Duke: Are Tobago's hospitals equipped to prevent bacterial outbreaks?

The Scarborough General Hospital, Signal Hill, Tobago. - File photo
The Scarborough General Hospital, Signal Hill, Tobago. - File photo

ARE Tobago’s hospitals and health facilities properly equipped to prevent bacterial outbreaks? Progressive Democratic Patriots’ (PDP) political leader Watson Duke raised this concern on April 24 during a news conference at the party’s headquarters, Port Mall, Scarborough.

He was asked to comment on the seven premature babies who died from a bacterial infection at the neonatal intensive care unit at the Port of Spain General Hospital between April 4 and 9.

Duke asked, “Is our hospital properly equipped to prevent something like this in Tobago?”

He said he did not want to get involved in the discussion “because it is already being investigated and I pray they do that with decency and integrity.

“However, I am watching out for Tobago. Are we preparing ourselves to avoid anything like this? Because this bug, where did it come from? How does it exist? How does it thrive? How does it multiply? How could we ensure that Tobago doesn’t suffer from that? That is my concern.”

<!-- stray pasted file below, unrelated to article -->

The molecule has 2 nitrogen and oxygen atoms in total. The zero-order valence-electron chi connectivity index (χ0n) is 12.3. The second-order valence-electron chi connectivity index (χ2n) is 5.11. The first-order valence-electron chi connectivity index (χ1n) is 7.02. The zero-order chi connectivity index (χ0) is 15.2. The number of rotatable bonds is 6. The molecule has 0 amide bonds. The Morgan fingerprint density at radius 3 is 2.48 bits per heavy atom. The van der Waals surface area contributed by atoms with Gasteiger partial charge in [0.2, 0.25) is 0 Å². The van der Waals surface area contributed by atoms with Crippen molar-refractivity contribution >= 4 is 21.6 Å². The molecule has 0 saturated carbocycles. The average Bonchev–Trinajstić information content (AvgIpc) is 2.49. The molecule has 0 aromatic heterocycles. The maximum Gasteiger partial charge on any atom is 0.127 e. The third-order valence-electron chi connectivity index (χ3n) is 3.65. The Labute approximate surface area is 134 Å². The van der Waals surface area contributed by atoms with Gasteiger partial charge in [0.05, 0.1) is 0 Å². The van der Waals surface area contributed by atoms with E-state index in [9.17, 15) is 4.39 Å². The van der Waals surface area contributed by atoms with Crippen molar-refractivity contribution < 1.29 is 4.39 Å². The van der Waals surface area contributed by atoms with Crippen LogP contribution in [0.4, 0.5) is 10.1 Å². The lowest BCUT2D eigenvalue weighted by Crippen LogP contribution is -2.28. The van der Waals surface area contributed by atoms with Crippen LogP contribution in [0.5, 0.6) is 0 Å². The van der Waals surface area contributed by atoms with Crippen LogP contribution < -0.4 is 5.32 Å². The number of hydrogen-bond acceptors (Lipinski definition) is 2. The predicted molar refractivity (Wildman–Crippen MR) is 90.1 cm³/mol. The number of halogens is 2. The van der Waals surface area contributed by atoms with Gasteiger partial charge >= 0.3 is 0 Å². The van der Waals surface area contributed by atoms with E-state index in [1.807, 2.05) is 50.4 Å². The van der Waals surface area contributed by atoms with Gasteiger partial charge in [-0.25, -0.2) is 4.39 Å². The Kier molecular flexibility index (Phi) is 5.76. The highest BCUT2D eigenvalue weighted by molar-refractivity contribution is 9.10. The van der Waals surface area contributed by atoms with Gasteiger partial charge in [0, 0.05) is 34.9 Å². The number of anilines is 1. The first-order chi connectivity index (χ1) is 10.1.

Duke said he has not heard Secretary of Health, Wellness and Social Protection Dr Faith BYisrael make any statement about the sector’s readiness to prevent bacterial infections in the hospitals’ neonatal units, “because they don’t understand the power and responsibility we have towards Tobagonians.”

He said he was particularly concerned about the death of a Tobago baby, Amelia Williams, who had to be taken to a hospital in Trinidad.

“I am concerned about some Tobago babies dying down there. I am concerned about that and I am saying that ought not to happen. What happen to our hospital up there? Why weren’t they up there at the point in time?”

Attorneys for Amelia’s parents Tinelle Saunders and Gus Williams, and others who lost their babies, have sent pre-action protocol letters to the North-West Regional Health Authority (NWRHA).

A Pan-American Health Organization (PAHO) team is investigating.

Health Minister Terrence Deyalsingh said in the Senate on April 16 that PAHO’s probe would be determined by the information provided to it by the NWRHA.

Last week, the NWRHA sent head of the infection, prevention and control unit Dr Darrel Jones on administrative leave, pending the outcome of the investigation.


"Duke: Are Tobago’s hospitals equipped to prevent bacterial outbreaks?"

More in this section